Category Archives: Perching Birds

Eastern Kingbird

Since I walked this path a month ago the water has been drained out of the pond behind this Eastern Eastern Kingbird.

Eastern Kingbird
Eastern Kingbird

Dragonflies were hovering over the mostly dry pond bed and the Kingbird was taking advantage. He had a nice snack of what looked like an Eastern Pondhawk between these two images. Unfortunately swaying reeds on the bank ruined all images of that!

Eastern Kingbird
Eastern Kingbird

A chick joined the adult calling to be fed. The adult didn’t seem impressed and soon they swooped off together. Time for the juvenile to catch his own lunch.

Eastern Kingbird and Chick
Eastern Kingbird and Chick

Grackle Feeding Chick

I was busy watching a Green Heron when I realized there was a commotion going on in a nearby tree top.

Grackle Feeding Chick
Grackle Feeding Chick

The juvenile Grackle was calling out his hunger in a big way.

Grackle Feeding Chick
Grackle Feeding Chick

After delivering a good size insect the chick continued to call for more.

Grackle Feeding Chick
Grackle Feeding Chick

The adult was not persuaded to go after another round of food and stayed put, listening to the chatter.

Grackle Feeding Chick
Grackle Feeding Chick

Eastern Kingbird

The Eastern Kingbird is a perky flycatcher known for being tyrannical. These two entertained me as they called and flitted along a tree line running between two ponds.

Eastern Kingbird
Eastern Kingbird

There may have been a third one, it was hard to tell the way they were moving around.

Eastern Kingbird
Eastern Kingbird

At least this one was behaving like a juvenile waiting for food to be brought.

Eastern Kingbird
Eastern Kingbird

He made a few forays out over the water after bugs but I’m not sure he caught any before getting safely back to his perch.

Eastern Kingbird
Eastern Kingbird

Male Summer Tanager

Yesterday I spent some time in a quiet corner of Magnolia Plantation where pine forest and marshland come together. There is a small field that is kept mowed around a few scraggly trees, perfect for a Summer Tanager to hunt for bugs.

Summer Tanager
Male Summer Tanager

I watched this one flit back and forth in the higher tree branches until he took a break down closer to the ground.

Summer Tanager
Male Summer Tanager

Grackle Bath Time

There had been a heavy rain the night before and the leftover puddles of water made a great bird bath. This Common Grackle showed off his iridescence before he jumped in.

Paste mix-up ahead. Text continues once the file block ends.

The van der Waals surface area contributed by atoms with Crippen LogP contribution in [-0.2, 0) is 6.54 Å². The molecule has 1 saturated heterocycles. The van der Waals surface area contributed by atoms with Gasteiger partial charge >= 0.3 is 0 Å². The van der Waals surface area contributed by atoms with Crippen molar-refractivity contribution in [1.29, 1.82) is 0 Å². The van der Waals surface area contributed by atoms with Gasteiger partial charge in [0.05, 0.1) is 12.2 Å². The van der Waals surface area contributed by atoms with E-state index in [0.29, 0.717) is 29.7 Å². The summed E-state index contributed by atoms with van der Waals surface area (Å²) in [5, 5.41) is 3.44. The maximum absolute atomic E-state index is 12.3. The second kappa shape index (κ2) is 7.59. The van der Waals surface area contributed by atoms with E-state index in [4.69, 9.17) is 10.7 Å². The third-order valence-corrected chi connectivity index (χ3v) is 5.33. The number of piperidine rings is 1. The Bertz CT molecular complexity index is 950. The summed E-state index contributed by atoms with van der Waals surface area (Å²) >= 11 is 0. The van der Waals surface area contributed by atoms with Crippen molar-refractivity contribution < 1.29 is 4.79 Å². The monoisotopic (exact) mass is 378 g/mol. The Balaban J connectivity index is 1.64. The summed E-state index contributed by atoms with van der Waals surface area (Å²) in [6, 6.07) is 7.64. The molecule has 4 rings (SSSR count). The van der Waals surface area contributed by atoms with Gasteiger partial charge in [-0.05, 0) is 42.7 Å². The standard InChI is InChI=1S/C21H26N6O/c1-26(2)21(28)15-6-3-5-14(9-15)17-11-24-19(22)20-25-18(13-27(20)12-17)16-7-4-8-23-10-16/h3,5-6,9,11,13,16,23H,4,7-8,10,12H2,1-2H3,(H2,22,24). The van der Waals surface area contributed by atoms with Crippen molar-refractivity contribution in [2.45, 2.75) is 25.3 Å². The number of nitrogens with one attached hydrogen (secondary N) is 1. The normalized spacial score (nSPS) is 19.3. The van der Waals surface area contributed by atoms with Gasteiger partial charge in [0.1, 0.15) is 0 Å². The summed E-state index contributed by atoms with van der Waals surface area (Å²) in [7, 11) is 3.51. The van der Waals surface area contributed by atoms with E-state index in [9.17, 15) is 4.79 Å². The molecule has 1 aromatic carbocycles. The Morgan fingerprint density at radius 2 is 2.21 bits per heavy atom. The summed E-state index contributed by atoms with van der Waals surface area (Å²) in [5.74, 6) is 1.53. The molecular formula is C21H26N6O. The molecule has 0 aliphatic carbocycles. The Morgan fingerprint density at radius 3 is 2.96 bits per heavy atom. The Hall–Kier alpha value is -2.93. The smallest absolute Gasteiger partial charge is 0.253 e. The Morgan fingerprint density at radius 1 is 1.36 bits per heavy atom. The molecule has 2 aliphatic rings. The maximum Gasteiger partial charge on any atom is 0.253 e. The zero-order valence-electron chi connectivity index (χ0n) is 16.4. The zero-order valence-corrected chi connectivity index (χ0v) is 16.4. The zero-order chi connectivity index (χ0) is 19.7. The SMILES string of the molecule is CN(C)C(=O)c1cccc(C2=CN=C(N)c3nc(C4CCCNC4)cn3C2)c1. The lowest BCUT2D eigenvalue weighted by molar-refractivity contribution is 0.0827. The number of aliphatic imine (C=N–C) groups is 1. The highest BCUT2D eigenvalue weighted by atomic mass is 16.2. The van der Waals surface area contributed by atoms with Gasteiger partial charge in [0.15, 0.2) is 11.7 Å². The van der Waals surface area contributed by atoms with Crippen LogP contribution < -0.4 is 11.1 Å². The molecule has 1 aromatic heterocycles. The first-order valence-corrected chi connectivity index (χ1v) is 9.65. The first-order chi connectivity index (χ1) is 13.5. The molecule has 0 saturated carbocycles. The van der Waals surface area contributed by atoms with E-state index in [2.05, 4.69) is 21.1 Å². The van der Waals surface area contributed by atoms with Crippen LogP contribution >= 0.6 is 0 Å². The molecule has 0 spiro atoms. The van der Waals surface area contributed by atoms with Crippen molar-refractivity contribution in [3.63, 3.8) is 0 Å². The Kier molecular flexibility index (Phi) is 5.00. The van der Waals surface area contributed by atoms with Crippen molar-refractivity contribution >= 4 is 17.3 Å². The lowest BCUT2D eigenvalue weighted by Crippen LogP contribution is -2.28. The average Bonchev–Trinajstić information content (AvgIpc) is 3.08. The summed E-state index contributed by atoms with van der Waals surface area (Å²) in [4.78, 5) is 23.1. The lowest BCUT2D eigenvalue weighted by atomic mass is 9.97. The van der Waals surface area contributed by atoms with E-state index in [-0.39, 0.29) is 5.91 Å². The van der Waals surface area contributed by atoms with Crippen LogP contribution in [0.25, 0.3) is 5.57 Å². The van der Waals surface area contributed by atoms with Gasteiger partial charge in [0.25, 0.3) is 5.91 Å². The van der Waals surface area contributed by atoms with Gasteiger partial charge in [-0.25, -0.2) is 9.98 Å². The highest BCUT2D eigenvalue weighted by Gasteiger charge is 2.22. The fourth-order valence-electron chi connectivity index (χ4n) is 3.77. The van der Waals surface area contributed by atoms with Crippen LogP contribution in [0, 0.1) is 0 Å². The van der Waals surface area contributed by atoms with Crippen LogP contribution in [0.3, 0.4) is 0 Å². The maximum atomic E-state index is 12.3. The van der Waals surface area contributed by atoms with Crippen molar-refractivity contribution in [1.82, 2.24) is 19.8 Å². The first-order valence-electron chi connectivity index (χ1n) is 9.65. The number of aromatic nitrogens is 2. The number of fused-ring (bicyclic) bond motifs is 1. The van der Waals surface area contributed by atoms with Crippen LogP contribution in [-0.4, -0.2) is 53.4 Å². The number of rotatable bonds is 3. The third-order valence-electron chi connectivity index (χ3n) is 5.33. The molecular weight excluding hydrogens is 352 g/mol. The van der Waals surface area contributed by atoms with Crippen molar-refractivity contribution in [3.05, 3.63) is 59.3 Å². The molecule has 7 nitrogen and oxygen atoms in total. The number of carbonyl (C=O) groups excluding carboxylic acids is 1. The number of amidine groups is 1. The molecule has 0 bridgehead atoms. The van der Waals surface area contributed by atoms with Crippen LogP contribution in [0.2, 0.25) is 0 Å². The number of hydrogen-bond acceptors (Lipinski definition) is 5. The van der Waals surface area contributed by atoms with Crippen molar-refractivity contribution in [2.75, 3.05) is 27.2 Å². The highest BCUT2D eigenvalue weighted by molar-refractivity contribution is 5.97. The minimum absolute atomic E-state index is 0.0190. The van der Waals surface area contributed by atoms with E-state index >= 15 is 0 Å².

Common Grackle
Common Grackle

Head first, he splashed some water around.

Common Grackle Bathing
Common Grackle Bathing

Grackles tend to hang out in flocks and make a lot of noise. This one was off on his own and quietly went about his bath ritual.

Common Grackle Bathing
Common Grackle Bathing

Splish, splash.

Common Grackle Bathing
Common Grackle Bathing

This wider view shows the trail and a Squirrel ignoring the bathing proceedings.

Common Grackle Bathing, Squirrel Watching
Common Grackle Bathing, Squirrel Watching

Northern Mockingbird

His animated behavior brought my attention to this Northern Mockingbird perched in a well clipped hedge. He seemed to have an itch and something to say.

Zoom in on this first image to see theĀ papillae or spines on the roof of his mouth, something I rarely see in my bird photographs.

Northern Mockingbird
Northern Mockingbird

He was not at all concerned that I was watching.

Northern Mockingbird
Northern Mockingbird

All fluffed up after his scratching episode this fellow looks like a youngster. It was the last day of October and the references say Mockingbirds can have up to three broods a year.

Northern Mockingbird
Northern Mockingbird

Finally, he struck a Mockingbird pose then went about his business down the hedge.

Northern Mockingbird
Northern Mockingbird

Cardinal: A Classic

Despite seeing Northern Cardinals pretty regularly, I found it a challenge to get a good image of one. This one surprised me landing over my head as I was watching warblers at ground level. He had a lot going for him: classic pose with his crest up, aligned to the sun for the catch light in his eye, his feathers tidy and uniformly colored and oh, yes, that red.

Northern Cardinal
Northern Cardinal

Most of the leaves had fallen off the tree where he perched giving me a clear view. Cardinals in our area tend to be quite skittish; this one didn’t seem to care that I was watching him.

Northern Cardinal
Northern Cardinal

Blue Grosbeak

It was easy to see this Blue Grosbeak flitting along in the grass of a roadside field, although I wasn’t sure what it was. I eased out of the car and was able to get an image with a clear view of his head.

Blue Grosbeak
Male Blue Grosbeak – click image for larger view

Grosbeaks are in theĀ Cardinalidae family along with Cardinals, Buntings and Tanagers, all identifiable by their prominent bill. The Blue Grosbeak is slightly larger than an Indigo Bunting and breeding males have chestnut wingbars.